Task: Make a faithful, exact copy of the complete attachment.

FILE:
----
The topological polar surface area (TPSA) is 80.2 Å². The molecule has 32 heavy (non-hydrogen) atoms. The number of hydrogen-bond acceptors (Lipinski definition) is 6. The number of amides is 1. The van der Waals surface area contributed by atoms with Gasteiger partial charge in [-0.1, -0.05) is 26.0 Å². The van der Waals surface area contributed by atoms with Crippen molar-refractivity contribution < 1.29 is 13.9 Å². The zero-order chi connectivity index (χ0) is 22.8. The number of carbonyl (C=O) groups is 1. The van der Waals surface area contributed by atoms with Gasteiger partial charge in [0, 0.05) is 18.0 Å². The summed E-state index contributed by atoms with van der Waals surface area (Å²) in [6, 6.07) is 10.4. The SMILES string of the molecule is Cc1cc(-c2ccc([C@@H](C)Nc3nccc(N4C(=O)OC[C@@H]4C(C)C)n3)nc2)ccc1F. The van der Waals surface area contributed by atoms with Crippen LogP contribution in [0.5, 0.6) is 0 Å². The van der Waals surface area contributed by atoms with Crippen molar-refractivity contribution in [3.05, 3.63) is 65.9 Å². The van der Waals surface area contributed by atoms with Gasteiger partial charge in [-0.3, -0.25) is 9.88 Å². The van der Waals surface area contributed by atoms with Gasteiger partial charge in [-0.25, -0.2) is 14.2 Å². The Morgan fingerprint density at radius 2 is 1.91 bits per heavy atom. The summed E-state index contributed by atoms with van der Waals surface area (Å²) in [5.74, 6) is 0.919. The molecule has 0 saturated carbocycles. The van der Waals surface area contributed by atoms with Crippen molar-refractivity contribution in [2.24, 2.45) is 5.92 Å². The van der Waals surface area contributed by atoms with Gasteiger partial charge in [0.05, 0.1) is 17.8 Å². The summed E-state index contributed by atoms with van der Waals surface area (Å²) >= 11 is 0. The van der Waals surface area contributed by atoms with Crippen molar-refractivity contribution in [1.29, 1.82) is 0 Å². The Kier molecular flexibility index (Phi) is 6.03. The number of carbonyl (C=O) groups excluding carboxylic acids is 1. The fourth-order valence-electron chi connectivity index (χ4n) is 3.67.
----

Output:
The topological polar surface area (TPSA) is 80.2 Å². The molecule has 32 heavy (non-hydrogen) atoms. The number of hydrogen-bond acceptors (Lipinski definition) is 6. The number of amides is 1. The van der Waals surface area contributed by atoms with Gasteiger partial charge in [-0.1, -0.05) is 26.0 Å². The van der Waals surface area contributed by atoms with Crippen molar-refractivity contribution < 1.29 is 13.9 Å². The zero-order chi connectivity index (χ0) is 22.8. The number of carbonyl (C=O) groups is 1. The van der Waals surface area contributed by atoms with Gasteiger partial charge in [0, 0.05) is 18.0 Å². The summed E-state index contributed by atoms with van der Waals surface area (Å²) in [6, 6.07) is 10.4. The SMILES string of the molecule is Cc1cc(-c2ccc([C@@H](C)Nc3nccc(N4C(=O)OC[C@@H]4C(C)C)n3)nc2)ccc1F. The van der Waals surface area contributed by atoms with Crippen LogP contribution in [0.5, 0.6) is 0 Å². The van der Waals surface area contributed by atoms with Crippen molar-refractivity contribution in [3.05, 3.63) is 65.9 Å². The van der Waals surface area contributed by atoms with Gasteiger partial charge in [-0.3, -0.25) is 9.88 Å². The van der Waals surface area contributed by atoms with Gasteiger partial charge in [-0.25, -0.2) is 14.2 Å². The Morgan fingerprint density at radius 2 is 1.91 bits per heavy atom. The summed E-state index contributed by atoms with van der Waals surface area (Å²) in [5.74, 6) is 0.919. The molecule has 0 saturated carbocycles. The van der Waals surface area contributed by atoms with Crippen molar-refractivity contribution in [2.24, 2.45) is 5.92 Å². The van der Waals surface area contributed by atoms with Gasteiger partial charge in [0.05, 0.1) is 17.8 Å². The summed E-state index contributed by atoms with van der Waals surface area (Å²) >= 11 is 0. The van der Waals surface area contributed by atoms with Crippen molar-refractivity contribution in [1.29, 1.82) is 0 Å². The Kier molecular flexibility index (Phi) is 6.03. The number of carbonyl (C=O) groups excluding carboxylic acids is 1. The fourth-order valence-electron chi connectivity index (χ4n) is 3.67.